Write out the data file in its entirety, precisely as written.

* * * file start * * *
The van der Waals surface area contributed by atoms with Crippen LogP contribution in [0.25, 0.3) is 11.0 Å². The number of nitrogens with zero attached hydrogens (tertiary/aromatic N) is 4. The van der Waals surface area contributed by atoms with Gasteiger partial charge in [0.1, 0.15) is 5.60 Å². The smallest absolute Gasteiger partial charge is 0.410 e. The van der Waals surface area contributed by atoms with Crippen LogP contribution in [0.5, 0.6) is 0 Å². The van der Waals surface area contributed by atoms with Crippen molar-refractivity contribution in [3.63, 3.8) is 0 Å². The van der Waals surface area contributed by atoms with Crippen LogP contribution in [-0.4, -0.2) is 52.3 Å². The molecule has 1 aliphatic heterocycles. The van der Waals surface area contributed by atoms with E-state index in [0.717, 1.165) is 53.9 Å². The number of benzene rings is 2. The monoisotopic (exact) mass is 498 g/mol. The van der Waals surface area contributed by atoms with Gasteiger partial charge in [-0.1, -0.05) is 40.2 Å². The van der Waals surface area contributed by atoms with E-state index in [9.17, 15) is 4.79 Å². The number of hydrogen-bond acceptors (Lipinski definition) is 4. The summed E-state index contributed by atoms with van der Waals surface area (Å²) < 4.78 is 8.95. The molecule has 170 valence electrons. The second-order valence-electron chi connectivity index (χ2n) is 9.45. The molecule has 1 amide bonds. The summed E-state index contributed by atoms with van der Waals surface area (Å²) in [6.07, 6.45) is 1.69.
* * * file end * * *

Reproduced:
The van der Waals surface area contributed by atoms with Crippen LogP contribution in [0.25, 0.3) is 11.0 Å². The number of nitrogens with zero attached hydrogens (tertiary/aromatic N) is 4. The van der Waals surface area contributed by atoms with Gasteiger partial charge in [0.1, 0.15) is 5.60 Å². The smallest absolute Gasteiger partial charge is 0.410 e. The van der Waals surface area contributed by atoms with Crippen LogP contribution in [0.5, 0.6) is 0 Å². The van der Waals surface area contributed by atoms with Crippen molar-refractivity contribution in [3.63, 3.8) is 0 Å². The van der Waals surface area contributed by atoms with Crippen LogP contribution in [-0.4, -0.2) is 52.3 Å². The molecule has 1 aliphatic heterocycles. The van der Waals surface area contributed by atoms with E-state index in [0.717, 1.165) is 53.9 Å². The number of benzene rings is 2. The monoisotopic (exact) mass is 498 g/mol. The van der Waals surface area contributed by atoms with Gasteiger partial charge in [-0.1, -0.05) is 40.2 Å². The van der Waals surface area contributed by atoms with E-state index in [9.17, 15) is 4.79 Å². The number of hydrogen-bond acceptors (Lipinski definition) is 4. The summed E-state index contributed by atoms with van der Waals surface area (Å²) < 4.78 is 8.95. The molecule has 170 valence electrons. The second-order valence-electron chi connectivity index (χ2n) is 9.45. The molecule has 1 amide bonds. The summed E-state index contributed by atoms with van der Waals surface area (Å²) in [6.07, 6.45) is 1.69.